Outside the seminary, leaders in the church have come to much the same conclusion. For example, think of Methodist Bishop Fred Pierce Corson. As the presiding bishop of the Philadelphia area he supervises more than a thousand parish ministers. He also knows the work of many pastors elsewhere. Writing in the autumn of 1948, Bishop Corson speaks about the faults that laymen find with preaching today. He reports that they object most of all to the delivery. He says that they also protest against lack of variety and poverty of style.
Often these faults go together. The minister who speaks poorly calls attention to lack of variety in his message and to poverty in his literary style. The dear man may know his Bible and love his Lord. But as a preacher he has not learned how to de liver a message from the King. At the end of the service a businessman may whisper to his wife: "Why do we drive to church and listen to that sort of stuff? Why not stay at home and hear a real sermon over the radio?"
Such criticisms come still more sharply from our young people. Faults in delivery impress our sons and daughters when they return home from college and university. Why have laymen, young and old, become so conscious of the preacher's voice and his ways of speaking? Partly because of the radio. Forty years ago, if a Methodist bishop in the Philadelphia area had reported about the most frequent criticisms of preachers, he would not have headed the list with faults in delivery. During the past two decades the radio has helped to make people conscious of the speaker's voice and his preaching manner. Thus far the radio has not directed people's eyes toward his posture and his gestures, or lack of gestures. But with television coming into home after home, the pastor must prepare to meet that newer and stiffer competition. What an opportunity for the seminary professor of public speaking!
For examples of skill in radio speaking, turn to three figures in recent world history. Look on each of them as a human being, and not as a statesman or a politician. I refer to Madame Chiang Kai-shek, Winston Churchill, and Franklin D. Roosevelt. Over the radio many of us have listened to the foremost Christian gentlewoman of our time. When she spoke from Madison Square Garden, we never before had heard such mastery of public address. With almost equal emotion we listened to Winston Churchill's war addresses over the radio.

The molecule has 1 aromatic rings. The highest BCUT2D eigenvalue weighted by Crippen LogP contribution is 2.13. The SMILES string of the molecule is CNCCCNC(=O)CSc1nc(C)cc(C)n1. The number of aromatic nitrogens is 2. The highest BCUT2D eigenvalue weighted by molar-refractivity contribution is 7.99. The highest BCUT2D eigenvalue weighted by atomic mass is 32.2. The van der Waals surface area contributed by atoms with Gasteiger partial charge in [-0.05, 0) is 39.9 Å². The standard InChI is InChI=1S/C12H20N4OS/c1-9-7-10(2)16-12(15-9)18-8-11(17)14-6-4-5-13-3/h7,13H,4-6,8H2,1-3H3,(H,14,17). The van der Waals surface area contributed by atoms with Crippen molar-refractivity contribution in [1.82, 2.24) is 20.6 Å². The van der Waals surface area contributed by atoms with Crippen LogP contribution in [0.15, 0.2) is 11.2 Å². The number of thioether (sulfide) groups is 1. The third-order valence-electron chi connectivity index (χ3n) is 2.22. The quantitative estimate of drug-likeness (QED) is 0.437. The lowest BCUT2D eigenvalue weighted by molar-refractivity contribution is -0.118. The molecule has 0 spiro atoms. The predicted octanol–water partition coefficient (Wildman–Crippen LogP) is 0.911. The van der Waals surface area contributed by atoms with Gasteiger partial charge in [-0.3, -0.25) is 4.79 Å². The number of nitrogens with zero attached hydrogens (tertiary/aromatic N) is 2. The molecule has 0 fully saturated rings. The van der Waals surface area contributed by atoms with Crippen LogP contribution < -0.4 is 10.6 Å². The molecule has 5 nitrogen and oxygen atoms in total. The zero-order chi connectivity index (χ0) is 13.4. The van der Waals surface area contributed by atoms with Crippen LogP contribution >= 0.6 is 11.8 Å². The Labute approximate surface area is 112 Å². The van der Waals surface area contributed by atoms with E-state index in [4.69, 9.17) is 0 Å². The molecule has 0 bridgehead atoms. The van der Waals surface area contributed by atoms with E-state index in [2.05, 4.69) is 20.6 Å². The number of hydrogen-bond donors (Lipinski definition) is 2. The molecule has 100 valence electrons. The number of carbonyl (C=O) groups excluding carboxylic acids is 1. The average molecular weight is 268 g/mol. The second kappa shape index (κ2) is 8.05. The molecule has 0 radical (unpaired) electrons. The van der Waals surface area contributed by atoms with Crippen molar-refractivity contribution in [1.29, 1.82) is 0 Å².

As for the late President Roosevelt, who can ever forget his fireside talks? As we heard him over the air we felt the magic of his voice and the spell of his personality. Now we welcome an appraisal from three experts who have written a book about Religious Radio: 13
"No seasoned radio speaker ever proceeds at machine gun pace. He knows that each thought he expresses can hit its target only once. So he moves slowly enough to allow his first shot to sink home before he fires a second shot. . . . Average reading speed for radio ranges between 120 and 150 words a minute. [The late] President Roosevelt, who is generally considered the most effective speaker in radio, sometimes spoke as slowly as 110 words a minute, and seldom exceeded 135."
Among radio preachers Dr. Ralph W. Sockman uses a rich, deep voice. But not every popular radio preacher commands such a pleasing instrument. Among the exceptions think of Dr. Fosdick, Dr. Fulton J. Sheen, and the late Dr. Walter A. Maier. Despite his voice, or perhaps because of it, each of them has reached and held multitudes of hearers. Dr. Maier is said to have attracted a larger radio audience than any other religious speaker in the world. For a while many of his hearers wrote in to pro test against his voice and his manner. When he changed to a softer style of speaking his "fan mail" fell off a thousand letters a day. When he resumed the former method of address the flood of mail again rose to the former level.
These facts may seem confusing. Even so, they all point in one direction. They show that people have become conscious of the way a man delivers a sermon. Never in the past forty years have"! seen among laymen so much concern about matters of delivery. Never have I found among seminary students and parish ministers such a desire to excel in public speaking. Hence I congratulate every man whom God has honored by permitting him to teach this art in the theological seminary of today and tomorrow. In words from the Book, "Thou art come to the kingdom for such a time as this"!
My friend, join with me in giving thanks for these five trends the rediscovery of the preacher, of the teacher, of the interpreter, of the hearer, and of the speaker. In view of these facts, the seminary professor of preaching occupies a more important post today than ever before. Also he may find it more difficult, but he can rest secure in the favor of the God who has called him into a work that an angel might covet. "They that be teachers shall shine as the bright ness of the firmament, and they that turn many to righteousness as the stars for ever and ever." 14
9 Scribner, Jesus Came trenching (New York, 1931), pp. 108-115.
10 Parmer, The Servant of the Word (New York, 1942), p. 64.
11 Harry Emerson Fosdick, "What Is the Matter With Preaching?" Harper's Magazine, July, 1928.
12 For a fuller discussion see The Preparation of Sermons, by A. W. Blackwood, Abingdon-Cokesbury, Nashville, 1948, chapters 17 and 18: The Preparation for Speaking,' "The Delivery From the Pulpit."
13 Everett C. Parker et al, Religious Radio (New York, 1948).
14 A version of Daniel 12:3.